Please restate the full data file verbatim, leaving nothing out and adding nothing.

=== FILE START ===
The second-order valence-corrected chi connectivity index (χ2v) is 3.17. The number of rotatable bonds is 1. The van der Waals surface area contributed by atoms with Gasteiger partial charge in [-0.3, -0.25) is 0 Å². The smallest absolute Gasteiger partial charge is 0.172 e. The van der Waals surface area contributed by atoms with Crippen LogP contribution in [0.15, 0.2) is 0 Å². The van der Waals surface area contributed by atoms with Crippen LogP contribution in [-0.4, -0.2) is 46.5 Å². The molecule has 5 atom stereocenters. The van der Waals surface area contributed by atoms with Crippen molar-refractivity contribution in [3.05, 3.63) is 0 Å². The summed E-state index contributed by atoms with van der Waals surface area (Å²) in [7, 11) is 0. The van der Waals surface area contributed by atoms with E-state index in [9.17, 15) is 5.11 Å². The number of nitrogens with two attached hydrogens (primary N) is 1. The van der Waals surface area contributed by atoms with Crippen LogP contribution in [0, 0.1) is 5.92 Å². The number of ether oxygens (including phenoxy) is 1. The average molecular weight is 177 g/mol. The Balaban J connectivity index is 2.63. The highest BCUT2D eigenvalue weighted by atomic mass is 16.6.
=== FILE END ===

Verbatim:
The second-order valence-corrected chi connectivity index (χ2v) is 3.17. The number of rotatable bonds is 1. The van der Waals surface area contributed by atoms with Gasteiger partial charge in [-0.3, -0.25) is 0 Å². The smallest absolute Gasteiger partial charge is 0.172 e. The van der Waals surface area contributed by atoms with Crippen LogP contribution in [0.15, 0.2) is 0 Å². The van der Waals surface area contributed by atoms with Crippen LogP contribution in [-0.4, -0.2) is 46.5 Å². The molecule has 5 atom stereocenters. The van der Waals surface area contributed by atoms with Crippen molar-refractivity contribution in [3.05, 3.63) is 0 Å². The summed E-state index contributed by atoms with van der Waals surface area (Å²) in [7, 11) is 0. The van der Waals surface area contributed by atoms with E-state index in [9.17, 15) is 5.11 Å². The number of nitrogens with two attached hydrogens (primary N) is 1. The van der Waals surface area contributed by atoms with Crippen LogP contribution in [0, 0.1) is 5.92 Å². The number of ether oxygens (including phenoxy) is 1. The average molecular weight is 177 g/mol. The Balaban J connectivity index is 2.63. The highest BCUT2D eigenvalue weighted by atomic mass is 16.6.